Your browser doesn't support javascript.
Show: 20 | 50 | 100
Results 1 - 2 de 2
Add filters

Type of study
Document Type
Year range
Clinical and Experimental Neuroimmunology ; 2021.
Article in English | Scopus | ID: covidwho-1631446


Background: Transverse myelitis (TM) is most often triggered by an autoimmune reaction due to infections and perhaps vaccines. During the current coronavirus disease 2019 (COVID-19) pandemic, some case reports have shown a temporal association between TM and COVID-19 vaccine. We aimed to report a case of TM with a temporal association with ChAdOx1 nCoV-19 (AZD1222, Oxford/AstraZeneca) vaccine in a Brazilian public hospital. Case Presentation: A 27-year-old woman experienced fever, low back pain and urinary retention 3 weeks after the first dose of the ChAdOx1 nCoV-19 vaccine. Two days later, she experienced decreased strength of the lower limbs associated with paresthesia of the distal extremities. At the hospital, there was progression of weakness associated with anesthesia in T4-L1. Magnetic resonance imaging findings were suggestive of demyelination and acute inflammation. Cerebrospinal fluid analysis showed monomorphonuclear pleocytosis, increased protein and decreased glucose. Gram stain, oligoclonal bands, anti-aquaporin-4 antibody, and screening for infectious agents and connective tissue disease were all negative. During treatment, the patient received 5-day pulse therapy with methylprednisolone, acyclovir and 7-day plasmapheresis. Despite all treatments, she persisted with lower limb plegia, areflexia and anesthesia at the level of T4. She was discharged with a monthly cyclophosphamide plan and outpatient follow up. Conclusions: In the absence of other causes, the diagnosis of TM was made with evidence of a possible temporal association with ChAdOx1 nCoV-19 vaccine. It is important to emphasize that it is a temporal association only and the benefits of vaccination continue to outweigh the risk of TM. © 2021 Japanese Society for Neuroimmunology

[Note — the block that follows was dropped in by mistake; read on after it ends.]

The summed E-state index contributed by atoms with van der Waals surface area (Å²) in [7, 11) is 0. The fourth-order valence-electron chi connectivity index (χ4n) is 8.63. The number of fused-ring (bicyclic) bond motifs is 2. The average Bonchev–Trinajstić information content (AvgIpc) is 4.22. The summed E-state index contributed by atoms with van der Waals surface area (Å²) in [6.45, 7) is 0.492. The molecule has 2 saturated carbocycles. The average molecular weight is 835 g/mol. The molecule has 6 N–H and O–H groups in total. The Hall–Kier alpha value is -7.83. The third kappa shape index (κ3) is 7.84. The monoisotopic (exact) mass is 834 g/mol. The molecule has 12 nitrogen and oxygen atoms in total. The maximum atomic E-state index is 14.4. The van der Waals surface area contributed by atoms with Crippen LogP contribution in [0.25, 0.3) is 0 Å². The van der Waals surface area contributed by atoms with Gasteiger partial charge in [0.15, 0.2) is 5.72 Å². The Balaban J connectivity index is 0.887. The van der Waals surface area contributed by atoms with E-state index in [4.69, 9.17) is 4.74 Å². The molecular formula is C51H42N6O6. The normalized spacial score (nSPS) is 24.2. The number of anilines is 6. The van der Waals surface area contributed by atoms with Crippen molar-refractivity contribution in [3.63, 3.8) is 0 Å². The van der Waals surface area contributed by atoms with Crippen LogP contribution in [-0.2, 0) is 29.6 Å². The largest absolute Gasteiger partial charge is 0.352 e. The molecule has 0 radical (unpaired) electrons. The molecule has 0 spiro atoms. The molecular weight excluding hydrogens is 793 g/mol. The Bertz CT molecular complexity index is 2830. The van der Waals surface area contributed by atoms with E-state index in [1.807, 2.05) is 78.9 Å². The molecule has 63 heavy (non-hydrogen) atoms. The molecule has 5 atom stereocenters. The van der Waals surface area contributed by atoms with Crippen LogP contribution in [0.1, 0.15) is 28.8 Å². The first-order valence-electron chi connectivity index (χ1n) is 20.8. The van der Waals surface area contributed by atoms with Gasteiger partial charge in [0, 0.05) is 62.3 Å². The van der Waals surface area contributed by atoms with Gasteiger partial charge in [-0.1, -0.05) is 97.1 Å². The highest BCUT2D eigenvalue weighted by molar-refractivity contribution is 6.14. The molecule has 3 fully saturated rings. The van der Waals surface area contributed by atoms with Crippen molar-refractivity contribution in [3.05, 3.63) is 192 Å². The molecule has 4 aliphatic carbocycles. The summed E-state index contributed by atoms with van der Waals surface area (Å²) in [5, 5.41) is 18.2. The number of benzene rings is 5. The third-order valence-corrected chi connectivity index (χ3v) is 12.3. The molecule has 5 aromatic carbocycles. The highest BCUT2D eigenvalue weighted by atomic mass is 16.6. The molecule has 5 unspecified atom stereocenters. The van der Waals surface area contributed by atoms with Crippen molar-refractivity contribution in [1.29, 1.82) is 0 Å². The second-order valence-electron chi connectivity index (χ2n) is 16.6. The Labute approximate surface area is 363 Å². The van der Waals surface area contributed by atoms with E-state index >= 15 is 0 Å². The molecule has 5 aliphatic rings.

Humanidades & Inovacao ; 8(35):181-195, 2021.
Article in Portuguese | Web of Science | ID: covidwho-1312078


The text addresses how the pandemic affects women differently. In particular, we analyze how violence against women finds a favorable scenario for its expansion in these times, which bring social isolation, adopted worldwide, as a measure to reduce contagion. Thus, women start to live 24 hours with those subjects who historically were and are their aggressors. Another element that contributes to the silencing of these women is that isolation removes them from the wider family and community relationships, in which they usually seek support to file a complaint and get out of the condition of violence. There is also a reduction in social and health services, configured as a gateway for women who suffer violence, who were restricted to more immediate actions of care and treatment of infected people, leaving educational work on hold to avoid agglomerations.